These Meat Popsicles Aren't Your Average Treat

Finally — a new summer confection to tempt your inner carnivore: meat-infused popsicles. A health food restaurant in New York City’s West Village is generating a significant amount of buzz by turning its signature beef broth into (refreshing?) ice pops.

The popsicles sell for $4 a piece at the artisanal bone broth purveyor Springbone Kitchen, but don't expect these pops to taste like a strip steak, founder Jordan Feldman warns. The flavor of the meaty liquid is balanced by the addition of pomegranate juice, coconut milk, raspberry puree, and a touch of maple syrup (honestly, that sounds like it would make a pretty tasty and healthy pop on its own). The fruit makes the popsicles fairly sweet, hopefully taking your mind off the fact that you are licking a collagen-packed stock typically suited to a hot soup. The hearty broth is masked, Feldman told The New York Post, "It’s there, but it’s totally overwhelmed by the other flavors."

We have seen savory ingredients used in ice creams before; you don't have to go too far to find olive oil gelato, and blue cheese or even maple-bacon ice cream in specialty shops. But unlike these icy concoctions, the broth isn't included for flavor, but for its health benefits.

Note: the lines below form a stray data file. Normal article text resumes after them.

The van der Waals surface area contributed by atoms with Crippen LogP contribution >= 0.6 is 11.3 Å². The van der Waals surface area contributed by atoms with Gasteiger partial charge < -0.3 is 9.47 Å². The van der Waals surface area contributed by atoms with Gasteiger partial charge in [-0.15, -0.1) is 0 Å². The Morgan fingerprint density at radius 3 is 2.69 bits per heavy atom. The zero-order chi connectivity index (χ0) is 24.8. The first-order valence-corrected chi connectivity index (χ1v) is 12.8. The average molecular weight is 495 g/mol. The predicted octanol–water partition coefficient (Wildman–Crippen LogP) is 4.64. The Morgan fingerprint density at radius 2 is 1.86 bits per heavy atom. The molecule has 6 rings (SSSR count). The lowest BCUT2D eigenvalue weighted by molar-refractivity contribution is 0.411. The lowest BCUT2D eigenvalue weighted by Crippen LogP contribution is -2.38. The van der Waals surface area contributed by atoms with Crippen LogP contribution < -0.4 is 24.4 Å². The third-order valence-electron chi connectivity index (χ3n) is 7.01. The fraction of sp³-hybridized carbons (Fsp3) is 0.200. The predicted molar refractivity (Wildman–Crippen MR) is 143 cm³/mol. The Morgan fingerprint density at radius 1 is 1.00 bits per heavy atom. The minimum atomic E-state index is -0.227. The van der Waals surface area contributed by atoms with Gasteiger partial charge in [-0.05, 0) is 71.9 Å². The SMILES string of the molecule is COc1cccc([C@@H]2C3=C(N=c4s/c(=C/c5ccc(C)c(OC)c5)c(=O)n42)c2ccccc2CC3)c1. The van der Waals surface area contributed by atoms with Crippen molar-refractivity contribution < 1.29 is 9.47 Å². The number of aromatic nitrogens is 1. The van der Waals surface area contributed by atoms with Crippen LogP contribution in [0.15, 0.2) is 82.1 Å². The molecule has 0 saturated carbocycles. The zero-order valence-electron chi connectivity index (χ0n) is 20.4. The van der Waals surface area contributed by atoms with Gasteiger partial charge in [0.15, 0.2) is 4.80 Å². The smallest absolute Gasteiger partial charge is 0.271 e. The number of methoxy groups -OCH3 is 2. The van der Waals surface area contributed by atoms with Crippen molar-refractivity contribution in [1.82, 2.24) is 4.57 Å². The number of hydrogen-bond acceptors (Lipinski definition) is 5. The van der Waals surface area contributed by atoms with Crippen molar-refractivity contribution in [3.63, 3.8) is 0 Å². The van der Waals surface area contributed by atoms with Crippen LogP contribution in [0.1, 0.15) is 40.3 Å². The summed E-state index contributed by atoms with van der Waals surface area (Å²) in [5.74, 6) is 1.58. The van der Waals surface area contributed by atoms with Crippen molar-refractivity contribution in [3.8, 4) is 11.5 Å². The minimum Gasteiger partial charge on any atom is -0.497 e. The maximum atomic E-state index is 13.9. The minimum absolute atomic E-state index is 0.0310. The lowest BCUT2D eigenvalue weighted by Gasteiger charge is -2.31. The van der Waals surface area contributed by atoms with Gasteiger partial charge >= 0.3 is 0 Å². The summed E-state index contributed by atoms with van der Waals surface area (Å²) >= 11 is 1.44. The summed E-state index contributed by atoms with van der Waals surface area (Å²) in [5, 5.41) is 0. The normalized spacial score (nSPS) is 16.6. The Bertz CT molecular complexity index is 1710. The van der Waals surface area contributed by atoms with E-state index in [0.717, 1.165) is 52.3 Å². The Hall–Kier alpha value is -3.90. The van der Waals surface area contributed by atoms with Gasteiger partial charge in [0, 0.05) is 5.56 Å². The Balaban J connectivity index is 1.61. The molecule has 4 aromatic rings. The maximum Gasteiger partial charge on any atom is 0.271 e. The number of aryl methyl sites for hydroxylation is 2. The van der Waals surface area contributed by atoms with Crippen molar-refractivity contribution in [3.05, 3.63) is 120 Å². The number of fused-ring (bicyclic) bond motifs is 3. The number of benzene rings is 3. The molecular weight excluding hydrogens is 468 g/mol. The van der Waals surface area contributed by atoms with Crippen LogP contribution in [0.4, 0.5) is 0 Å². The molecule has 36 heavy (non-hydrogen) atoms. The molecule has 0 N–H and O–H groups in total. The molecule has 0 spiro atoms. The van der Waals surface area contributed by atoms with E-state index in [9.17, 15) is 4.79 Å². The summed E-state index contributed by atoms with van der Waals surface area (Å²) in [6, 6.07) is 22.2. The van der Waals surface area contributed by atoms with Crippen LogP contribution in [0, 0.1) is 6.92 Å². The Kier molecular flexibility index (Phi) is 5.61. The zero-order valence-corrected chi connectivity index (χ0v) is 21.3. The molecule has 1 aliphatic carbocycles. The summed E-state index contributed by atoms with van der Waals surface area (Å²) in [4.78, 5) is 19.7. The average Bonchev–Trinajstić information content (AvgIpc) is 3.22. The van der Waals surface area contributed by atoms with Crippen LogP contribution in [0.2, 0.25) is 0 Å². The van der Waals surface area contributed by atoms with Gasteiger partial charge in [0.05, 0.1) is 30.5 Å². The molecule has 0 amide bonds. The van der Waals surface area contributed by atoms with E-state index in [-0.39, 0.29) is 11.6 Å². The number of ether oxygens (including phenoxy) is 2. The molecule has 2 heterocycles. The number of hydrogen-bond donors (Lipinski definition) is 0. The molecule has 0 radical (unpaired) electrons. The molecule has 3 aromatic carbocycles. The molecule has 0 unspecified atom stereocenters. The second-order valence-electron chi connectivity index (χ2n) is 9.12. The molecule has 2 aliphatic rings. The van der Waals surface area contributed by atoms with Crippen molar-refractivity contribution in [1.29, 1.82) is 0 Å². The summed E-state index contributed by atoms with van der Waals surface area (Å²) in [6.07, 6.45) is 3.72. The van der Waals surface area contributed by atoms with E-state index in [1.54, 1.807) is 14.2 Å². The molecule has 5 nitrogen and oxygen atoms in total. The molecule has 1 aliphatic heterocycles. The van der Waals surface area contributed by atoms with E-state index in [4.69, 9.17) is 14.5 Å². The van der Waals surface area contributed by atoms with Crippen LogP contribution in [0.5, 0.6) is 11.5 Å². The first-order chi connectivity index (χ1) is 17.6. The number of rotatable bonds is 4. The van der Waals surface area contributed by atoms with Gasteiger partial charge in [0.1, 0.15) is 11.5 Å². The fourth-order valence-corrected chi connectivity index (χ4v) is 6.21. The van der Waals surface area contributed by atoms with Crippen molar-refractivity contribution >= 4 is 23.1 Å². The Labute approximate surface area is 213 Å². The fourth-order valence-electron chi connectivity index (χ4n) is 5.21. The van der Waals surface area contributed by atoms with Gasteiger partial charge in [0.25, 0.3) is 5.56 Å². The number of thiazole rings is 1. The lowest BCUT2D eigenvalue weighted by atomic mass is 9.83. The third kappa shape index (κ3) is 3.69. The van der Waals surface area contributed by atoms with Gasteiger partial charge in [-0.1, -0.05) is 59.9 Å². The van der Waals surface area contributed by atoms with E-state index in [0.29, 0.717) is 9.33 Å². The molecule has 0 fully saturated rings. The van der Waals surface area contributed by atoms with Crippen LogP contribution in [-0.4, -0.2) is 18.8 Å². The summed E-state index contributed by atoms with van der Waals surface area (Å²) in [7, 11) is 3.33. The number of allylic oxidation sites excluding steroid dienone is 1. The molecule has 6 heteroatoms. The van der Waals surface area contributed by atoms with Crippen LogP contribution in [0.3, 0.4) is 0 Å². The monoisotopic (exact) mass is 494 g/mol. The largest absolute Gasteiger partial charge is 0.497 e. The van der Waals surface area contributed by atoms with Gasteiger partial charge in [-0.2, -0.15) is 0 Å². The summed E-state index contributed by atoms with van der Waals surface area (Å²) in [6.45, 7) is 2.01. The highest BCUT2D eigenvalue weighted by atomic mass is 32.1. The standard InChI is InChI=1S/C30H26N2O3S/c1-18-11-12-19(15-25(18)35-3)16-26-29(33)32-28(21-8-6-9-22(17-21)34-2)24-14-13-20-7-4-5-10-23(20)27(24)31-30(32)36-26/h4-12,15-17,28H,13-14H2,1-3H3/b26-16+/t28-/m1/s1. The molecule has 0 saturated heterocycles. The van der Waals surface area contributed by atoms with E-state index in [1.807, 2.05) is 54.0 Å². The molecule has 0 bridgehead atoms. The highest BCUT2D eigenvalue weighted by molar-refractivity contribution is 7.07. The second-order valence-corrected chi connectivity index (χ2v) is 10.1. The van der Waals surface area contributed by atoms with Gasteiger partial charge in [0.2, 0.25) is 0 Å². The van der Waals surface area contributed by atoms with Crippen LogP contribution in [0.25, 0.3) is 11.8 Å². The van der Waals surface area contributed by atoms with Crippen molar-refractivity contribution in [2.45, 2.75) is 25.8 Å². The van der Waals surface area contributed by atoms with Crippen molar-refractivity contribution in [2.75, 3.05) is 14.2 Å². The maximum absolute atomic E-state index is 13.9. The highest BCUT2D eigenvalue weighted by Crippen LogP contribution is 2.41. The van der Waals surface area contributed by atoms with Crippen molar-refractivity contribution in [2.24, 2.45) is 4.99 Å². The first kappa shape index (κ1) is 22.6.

It seems broth is not just for staving off a winter cold any more. The popularity of bone broth as a health boosting elixir has only grown over the years. The owners of Springbone post on the restaurant's website that the high amount of collagen and gelatin in the bone brew can boost healthy hair and nails and improve skin complexion. The compounds and minerals aid with joint health, have anti-inflammatory properties, and are easy to digest.

Each pop includes one-third of a cup of broth, but whether that is enough to endow you with any significant health benefit is unclear. Feldman told The New York Post that he tries to drink at least a cup of broth a day, but that can be problematic when the last thing you want in 80 degree heat is a steaming soup. Feldman attempted to find a better way to ingest the broth: "We tried some cold broth, but we had to dilute [it], otherwise it’s too gelatinous ­— it’s like Jell-O. It took away a lot of the flavor … Then we thought, 'Let’s freeze it.'"

According to BuzzFeed, the ice pops do not really taste like meat at all, which may leave some consumers disappointed. As to whether or not these grass-fed, organic beef bone broth ice pops are gonna be the newest food craze, we shall have to try them and see!

Images: Pixabay, BarfeildsButchers/Twitter, BuzzFeed/Twitter